Care to take a walk inside your home—the living room, study, kitchen, bedroom—and look around? List the numbers of gadgets. Telephone? Television? Radio, stereo, CD player, DVD, speakers? Personal computer and digital camera? The latest in laptops and wireless telephony? Now think what makes them tick. At the heart of almost every electronic device is the transistor. It was invented at Bell Labs. Digital Signal Processor (DSP), the engine of today’s multimedia revolution, drives everything from phones, DVD players to video games and digital cameras: invented at Bell. Laser? A Bell invention. Communication satellite? Bell again. PCs? Unix, the operating system that drives the computers, and C and C++, the programming languages, came from Bell. Broadband communications and data networking? The original technologies came from Bell. Telephone? Sure rings a Bell! Fax and Modem? Beeeeepschruuurrrrrrwwww. Touchtone telephone, 1-800 numbers and cellular telephony? Beep Beep Beep. There isn’t an aspect of our gadgety, fidgety life that doesn’t ring Bell. No wonder the hoary New Jersey Lab, child of AT&T, sibling of Lucent, father of Agere, Avaya and scores of other start-ups, retains the bragging rights for being the mother lode of inventions. To date, it has recorded over 31,000 patents. Scientists and researchers who’ve passed through its portals are said to be responsible for 40,000 inventions. "The average home," crows a promotional flyer, "contains at least 25 products that can trace their roots back to Bell Labs innovations." Except perhaps for your grandfather clock, it’s all Ding Dong Bell.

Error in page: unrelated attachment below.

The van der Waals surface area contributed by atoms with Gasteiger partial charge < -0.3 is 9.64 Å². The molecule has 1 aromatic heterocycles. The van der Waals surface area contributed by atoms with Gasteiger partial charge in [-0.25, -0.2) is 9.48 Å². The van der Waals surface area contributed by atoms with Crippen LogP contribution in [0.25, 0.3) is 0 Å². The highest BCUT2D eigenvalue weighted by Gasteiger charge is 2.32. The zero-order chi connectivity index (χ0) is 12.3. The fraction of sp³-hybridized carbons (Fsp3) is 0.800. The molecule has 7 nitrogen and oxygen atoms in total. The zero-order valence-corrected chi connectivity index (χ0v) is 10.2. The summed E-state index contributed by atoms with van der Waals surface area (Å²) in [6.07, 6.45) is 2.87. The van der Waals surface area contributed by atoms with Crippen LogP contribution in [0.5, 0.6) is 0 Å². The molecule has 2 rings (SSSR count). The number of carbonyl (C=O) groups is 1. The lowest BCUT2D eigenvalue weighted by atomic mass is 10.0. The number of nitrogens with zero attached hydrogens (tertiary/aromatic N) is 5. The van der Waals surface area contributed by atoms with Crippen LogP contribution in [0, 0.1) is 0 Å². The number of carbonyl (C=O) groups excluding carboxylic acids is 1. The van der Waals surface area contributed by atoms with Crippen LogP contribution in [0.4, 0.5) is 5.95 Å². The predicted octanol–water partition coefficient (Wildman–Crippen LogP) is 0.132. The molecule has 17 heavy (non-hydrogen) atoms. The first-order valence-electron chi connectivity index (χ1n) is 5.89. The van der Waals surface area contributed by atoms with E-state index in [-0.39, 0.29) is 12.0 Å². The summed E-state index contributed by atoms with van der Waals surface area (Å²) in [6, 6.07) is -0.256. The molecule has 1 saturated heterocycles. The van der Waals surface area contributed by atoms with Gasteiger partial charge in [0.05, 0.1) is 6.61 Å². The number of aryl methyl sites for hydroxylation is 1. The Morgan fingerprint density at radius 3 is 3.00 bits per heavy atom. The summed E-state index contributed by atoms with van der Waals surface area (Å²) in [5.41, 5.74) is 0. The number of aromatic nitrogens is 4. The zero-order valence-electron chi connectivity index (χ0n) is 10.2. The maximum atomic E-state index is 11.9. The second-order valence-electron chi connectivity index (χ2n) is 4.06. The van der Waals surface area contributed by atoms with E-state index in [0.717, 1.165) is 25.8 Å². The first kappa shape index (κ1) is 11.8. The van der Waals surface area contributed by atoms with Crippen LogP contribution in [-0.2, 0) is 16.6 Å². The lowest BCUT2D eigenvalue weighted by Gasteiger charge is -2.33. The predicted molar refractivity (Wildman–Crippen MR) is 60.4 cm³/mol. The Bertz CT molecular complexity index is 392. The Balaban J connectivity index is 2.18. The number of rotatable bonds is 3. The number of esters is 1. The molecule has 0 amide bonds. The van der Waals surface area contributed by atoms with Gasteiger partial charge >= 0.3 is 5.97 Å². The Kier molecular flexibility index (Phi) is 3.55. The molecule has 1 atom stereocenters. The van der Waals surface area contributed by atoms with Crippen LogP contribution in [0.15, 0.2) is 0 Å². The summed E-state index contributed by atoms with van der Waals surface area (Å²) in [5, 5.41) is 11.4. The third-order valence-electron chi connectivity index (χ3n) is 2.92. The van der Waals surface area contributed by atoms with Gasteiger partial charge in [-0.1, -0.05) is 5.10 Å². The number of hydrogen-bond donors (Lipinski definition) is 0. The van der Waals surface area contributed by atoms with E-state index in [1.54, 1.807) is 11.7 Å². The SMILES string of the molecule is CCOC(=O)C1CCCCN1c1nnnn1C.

But who put them in?